John Osborne and James W. Gerencser, eds., "Alexander Ramsey," Dickinson Chronicles, http://chronicles.dickinson.edu/encyclo/r/ed_ramseyA.htm.
At that time Ramsey began what can only be termed as a meteoritic rise in politics, beginning with his appointment, almost immediately, as secretary to the electoral college of Pennsylvania, and then as clerk of the State house of representatives in 1841. By late 1842 he had been elected as a Whig to the Twenty-eighth Congress, representing Dauphin County, and served two terms from 1843 to 1847 before declining further nomination. Still only in his early thirties, his life took a momentous step when, on April 2nd, 1849, President Zachary Taylor appointed him to the post of Governor of the newly established Territory of Minnesota. Though some reports say that Ramsey would he preferred the more lucrative post of collector of tariffs at the Port of Philadelphia, he became and remained a Minnesotan for the rest of his life.
Governing the territory during a crucial four year period of its early history, he was removed from office by the new Democratic President Franklin Pierce in 1853. He practiced law and was president of the Baldwin School, now Macalester College, for two years. Then, Ramsey was elected as the second mayor of St. Paul in 1855. When statehood was achieved he failed to be elected governor in 1857 by a narrow margin, but achieved that success in 1860, serving through the first half of the Civil War as the state's second elected governor. He was notable at this time for his brutal response to an Sioux tribal raid on a settlement in Meeker County, Minnesota, in 1862. This saw him order the extermination or removal of the tribe from the state and supervise a culminating mass execution of thirty-eight Sioux prisoners. President Lincoln, in fact, intervened to prevent further executions.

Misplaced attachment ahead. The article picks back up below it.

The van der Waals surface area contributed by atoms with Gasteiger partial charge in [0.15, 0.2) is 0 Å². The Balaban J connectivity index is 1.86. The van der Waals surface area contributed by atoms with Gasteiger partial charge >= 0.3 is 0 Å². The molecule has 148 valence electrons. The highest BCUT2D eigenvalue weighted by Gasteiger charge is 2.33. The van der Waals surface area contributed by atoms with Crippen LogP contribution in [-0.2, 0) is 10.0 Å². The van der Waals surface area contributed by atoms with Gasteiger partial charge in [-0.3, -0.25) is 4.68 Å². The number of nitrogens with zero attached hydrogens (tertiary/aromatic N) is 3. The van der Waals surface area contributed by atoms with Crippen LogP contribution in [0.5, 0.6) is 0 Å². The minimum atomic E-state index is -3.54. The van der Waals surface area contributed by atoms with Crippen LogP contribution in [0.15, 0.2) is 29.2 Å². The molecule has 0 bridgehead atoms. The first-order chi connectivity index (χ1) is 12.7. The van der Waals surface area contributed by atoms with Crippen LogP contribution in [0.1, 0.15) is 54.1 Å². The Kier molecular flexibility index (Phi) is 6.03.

He was elected in 1863 as a Republican to the United States Senate and served as such until 1875. Four years later Rutherford Hayes made Ramsey his Secretary of War, in which capacity he served until 1881. Soon after, he headed the Edmunds Commission in its dealings with the question of Mormonism and polygamy in Utah; he resigned in 1886 to retire to Minnesota. From 1849 to 1863 he served as president of the Minnesota Historical Society, and after an absence of nearly thirty years, he returned to that position in 1891 and served until his death. He was also a delegate to the centennial celebration of the adoption of the Constitution in 1887.
He had married Anna Earl Jenks on September 10th, 1845. The couple had two sons who died in infancy and one daughter. Alexander Ramsey died in St. Paul, Minnesota on April 22, 1903. He was eighty-seven years old. Ramsey County, Minnesota, of which St. Paul is the county seat, was named for him in 1849 as was Ramsey County, North Dakota in 1883.